There’s something about the theater that is so full of magic. I’ve always felt that way and no matter how old I get or how many shows I’m lucky enough to see, I’ll never stop being excited. I’ve never in my life been to the theater and regretted going. I feel very blessed to not only live in a place with amazing local theater but also to live a short BART ride away from San Francisco and the amazing live theater it hosts.
The only thing that makes the magic of the theater even more magical is when the show itself is full of its own magic, like Peter and the Starcatcher, which is currently playing at the Curran Theater in San Francisco.
I had the amazing opportunity to take the kids and one of my son’s best buddies into the city not only to see this magical show but also to hang out at the Curran Theater with the cast before the show. There were so many great things about this show and this cast that I don’t even know where to start. The cast was almost as excited to talk with the kids, as the kids were to talk to them! They signed autographs, took pictures, talked books and acting (all three kids had performed in the Wizard of Oz just a few weeks prior).
Finally it was curtain time and the kids and I were taken in instantly. This had to have been one of the most talented ensemble casts I’d ever witnessed (not that it dawned on me at the time as I was sucked into the story immediately). This small cast plays over 50 parts and inanimate objects throughout the course of the show. The choreography that kept the show moving, the set and the simple costumes created a feast for the imagination, the eyes of my kids twinkled with stardust from beginning to end. There was something almost vaudevillian about the whole affair, a complement I do not give lightly.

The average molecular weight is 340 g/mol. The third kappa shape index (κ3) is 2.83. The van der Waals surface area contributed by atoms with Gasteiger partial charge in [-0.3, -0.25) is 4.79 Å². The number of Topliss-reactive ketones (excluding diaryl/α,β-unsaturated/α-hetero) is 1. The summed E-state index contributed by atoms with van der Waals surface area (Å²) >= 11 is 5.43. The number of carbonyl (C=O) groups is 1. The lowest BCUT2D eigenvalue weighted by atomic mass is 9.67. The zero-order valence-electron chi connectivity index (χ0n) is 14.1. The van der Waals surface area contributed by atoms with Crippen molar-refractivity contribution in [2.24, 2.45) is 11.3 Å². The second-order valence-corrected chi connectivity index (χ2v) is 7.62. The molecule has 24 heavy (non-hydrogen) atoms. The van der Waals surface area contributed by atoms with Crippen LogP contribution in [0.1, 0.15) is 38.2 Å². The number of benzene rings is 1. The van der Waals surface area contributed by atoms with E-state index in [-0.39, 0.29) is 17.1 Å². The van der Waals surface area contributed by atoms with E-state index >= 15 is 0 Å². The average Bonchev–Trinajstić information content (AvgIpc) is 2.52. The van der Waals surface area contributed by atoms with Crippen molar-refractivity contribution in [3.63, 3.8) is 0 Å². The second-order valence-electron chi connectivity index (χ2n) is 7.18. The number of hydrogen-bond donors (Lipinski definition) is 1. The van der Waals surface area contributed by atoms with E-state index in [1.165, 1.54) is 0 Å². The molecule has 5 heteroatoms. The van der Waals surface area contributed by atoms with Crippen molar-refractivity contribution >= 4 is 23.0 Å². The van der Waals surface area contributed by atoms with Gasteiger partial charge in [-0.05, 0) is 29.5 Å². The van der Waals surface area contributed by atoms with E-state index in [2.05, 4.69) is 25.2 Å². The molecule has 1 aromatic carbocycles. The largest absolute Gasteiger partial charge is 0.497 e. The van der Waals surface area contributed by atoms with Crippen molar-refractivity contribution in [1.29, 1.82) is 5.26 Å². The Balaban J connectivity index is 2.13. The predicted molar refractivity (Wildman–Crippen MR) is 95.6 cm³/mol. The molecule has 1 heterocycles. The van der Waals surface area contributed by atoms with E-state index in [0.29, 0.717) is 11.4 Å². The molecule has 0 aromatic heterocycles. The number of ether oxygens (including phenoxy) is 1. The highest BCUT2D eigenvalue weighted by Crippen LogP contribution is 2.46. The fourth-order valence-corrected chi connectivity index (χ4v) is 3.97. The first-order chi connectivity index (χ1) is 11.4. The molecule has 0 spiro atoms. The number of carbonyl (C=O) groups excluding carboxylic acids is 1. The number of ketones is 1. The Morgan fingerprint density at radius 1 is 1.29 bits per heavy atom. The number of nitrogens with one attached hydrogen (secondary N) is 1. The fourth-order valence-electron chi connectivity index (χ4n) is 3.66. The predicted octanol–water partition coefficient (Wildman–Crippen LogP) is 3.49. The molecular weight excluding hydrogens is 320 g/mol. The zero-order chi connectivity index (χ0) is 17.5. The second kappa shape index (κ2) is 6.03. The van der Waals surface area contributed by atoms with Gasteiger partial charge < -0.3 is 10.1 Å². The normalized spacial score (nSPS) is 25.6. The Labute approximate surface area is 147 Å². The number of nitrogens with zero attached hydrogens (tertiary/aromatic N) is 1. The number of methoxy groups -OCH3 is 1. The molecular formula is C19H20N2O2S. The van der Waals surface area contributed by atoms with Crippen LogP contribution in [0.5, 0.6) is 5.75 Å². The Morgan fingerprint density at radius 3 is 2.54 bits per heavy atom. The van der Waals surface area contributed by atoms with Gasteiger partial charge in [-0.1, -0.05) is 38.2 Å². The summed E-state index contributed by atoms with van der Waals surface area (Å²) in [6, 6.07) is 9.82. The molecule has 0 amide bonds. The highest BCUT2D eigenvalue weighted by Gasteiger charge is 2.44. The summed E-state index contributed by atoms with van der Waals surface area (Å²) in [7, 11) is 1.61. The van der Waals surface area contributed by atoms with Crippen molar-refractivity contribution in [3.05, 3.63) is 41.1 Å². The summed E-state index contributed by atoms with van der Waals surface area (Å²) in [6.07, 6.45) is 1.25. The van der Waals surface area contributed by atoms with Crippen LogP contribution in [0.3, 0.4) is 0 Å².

For those of you who don’t know Peter and the Starcatcher is the story of how Peter Pan became, well Peter Pan and is based on the book by Dave Barry and Ridley Pearson. The book, and even more importantly Rick Elice‘s script do justice to everyone’s favorite story by J.M. Barrie about the boy who wouldn’t grow up.
It’s only as an adult that the story, any story, of Peter Pan takes a more tragic turn. Because as with so much in life it’s only in looking back that we truly appreciate the magic of being a child. As grown ups we read the story of Peter Pan to our own children, or in this case watch a chapter of it unfold on stage in front of us, and suddenly find ourselves desperately longing for that place in our imaginations where pirates, mermaids, giant crocodiles, and pixie dust are real. Those are the moments, when we see the sparkle of stardust in our children’s eyes, that we wish we could steal a little bit for ourselves, just so we can be children again, just for a moment.
But if we’re lucky, we have moments like watching Peter and The Starcatcher where the magic feels so real it takes our breath away and we wonder if maybe, just maybe, we have a little bit of stardust left in our hearts. Maybe not enough to fly, but just enough to make us think magic is real and anything is possible.
If you have the chance take your kids and find the magic for yourself, Peter and The Starcatcher will be playing through December 1st at the Curran Theater and I can’t think of a better way to kick off the holiday season.
I’d like to give a very special thank you to the cast of Peter and the Starcatcher for being so amazing to the kids and I. They are the biggest part of what made the night so magic. They love what they do on stage and it showed in each moment we spent watching them before and during the show.
SHNsf was kind enough to provide us tickets to the show, but the opinions in this post were entirely my own.